Claims of election fraud were a prominent feature in the 2016 campaign of President Donald Trump. He repeatedly warned that the election would be “stolen” from him. We look at the research and find fraud is more often spin than fact.
State supreme court judges who rely on public financing to fund their elections become less likely to favor attorneys who have donated to their campaigns in the past, a 2016 study suggests.
Millions of Americans acquire their guns without undergoing a background check, but a new survey suggests the proportion may be falling.
Politicians in developing democracies appear more likely to win reelection if they claim to have secured foreign aid, even if they had nothing to do with it.
Government bans on lightweight plastic shopping bags have spread in recent years amid fears about plastic’s negative impact on the environment. But alternatives are not necessarily better.
People are unlikely to bet against their own preferences in sports or politics, new research suggests, even when such “emotional hedging” may be in their interest.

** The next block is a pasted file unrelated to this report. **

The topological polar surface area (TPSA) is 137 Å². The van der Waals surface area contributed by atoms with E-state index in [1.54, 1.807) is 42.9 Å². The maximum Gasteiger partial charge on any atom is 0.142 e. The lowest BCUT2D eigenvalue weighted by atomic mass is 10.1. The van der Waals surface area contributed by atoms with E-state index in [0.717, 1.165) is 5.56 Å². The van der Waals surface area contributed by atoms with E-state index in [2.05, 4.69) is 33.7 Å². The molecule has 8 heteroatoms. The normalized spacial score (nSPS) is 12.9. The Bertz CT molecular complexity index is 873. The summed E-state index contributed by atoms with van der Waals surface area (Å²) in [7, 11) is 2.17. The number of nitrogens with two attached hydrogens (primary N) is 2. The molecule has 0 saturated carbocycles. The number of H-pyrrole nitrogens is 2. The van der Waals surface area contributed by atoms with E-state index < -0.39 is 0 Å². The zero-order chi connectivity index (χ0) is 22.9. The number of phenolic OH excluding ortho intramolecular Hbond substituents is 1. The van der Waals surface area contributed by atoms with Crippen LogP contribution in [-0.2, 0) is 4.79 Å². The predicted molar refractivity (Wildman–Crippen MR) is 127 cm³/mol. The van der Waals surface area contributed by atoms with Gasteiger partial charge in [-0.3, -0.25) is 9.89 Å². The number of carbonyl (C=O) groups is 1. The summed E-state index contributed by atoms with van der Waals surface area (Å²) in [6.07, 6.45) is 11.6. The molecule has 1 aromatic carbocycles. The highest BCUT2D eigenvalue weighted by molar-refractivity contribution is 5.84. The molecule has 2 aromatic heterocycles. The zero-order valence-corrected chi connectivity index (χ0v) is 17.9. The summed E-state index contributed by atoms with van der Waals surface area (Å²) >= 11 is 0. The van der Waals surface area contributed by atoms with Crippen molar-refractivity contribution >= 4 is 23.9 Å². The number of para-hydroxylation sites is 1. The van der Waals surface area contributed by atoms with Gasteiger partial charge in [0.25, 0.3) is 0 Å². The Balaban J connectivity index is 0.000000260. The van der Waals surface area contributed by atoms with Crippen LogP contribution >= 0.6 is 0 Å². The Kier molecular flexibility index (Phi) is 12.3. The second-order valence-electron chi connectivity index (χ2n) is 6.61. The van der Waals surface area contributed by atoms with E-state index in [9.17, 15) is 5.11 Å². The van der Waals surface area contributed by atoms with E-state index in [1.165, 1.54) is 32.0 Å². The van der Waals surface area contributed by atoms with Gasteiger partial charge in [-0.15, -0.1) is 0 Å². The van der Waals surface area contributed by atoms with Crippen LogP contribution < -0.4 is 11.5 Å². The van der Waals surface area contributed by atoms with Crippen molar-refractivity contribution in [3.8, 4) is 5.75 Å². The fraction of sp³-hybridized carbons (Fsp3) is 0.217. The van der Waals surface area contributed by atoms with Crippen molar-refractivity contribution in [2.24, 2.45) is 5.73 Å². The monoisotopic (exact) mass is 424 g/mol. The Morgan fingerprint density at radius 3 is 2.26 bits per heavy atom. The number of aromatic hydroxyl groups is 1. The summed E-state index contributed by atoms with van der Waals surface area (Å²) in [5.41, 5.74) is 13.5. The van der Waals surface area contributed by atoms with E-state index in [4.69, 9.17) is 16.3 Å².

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Conservatives who are familiar with politics and have little trust in institutions are more likely than liberals to endorse conspiracy theories, argues a recent study.
Basic polling concepts for journalists, including how polls are conducted, polling organizations, and things to watch out for when reporting on polling results.
A study by Yale University scholars suggests doctors' political affiliation influences their approach to health issues such as marijuana use, abortion and firearm storage.
Research in the
American Journal of Political Science suggests a higher turnout among minorities in voting districts where minorities make up most of the voting-age population.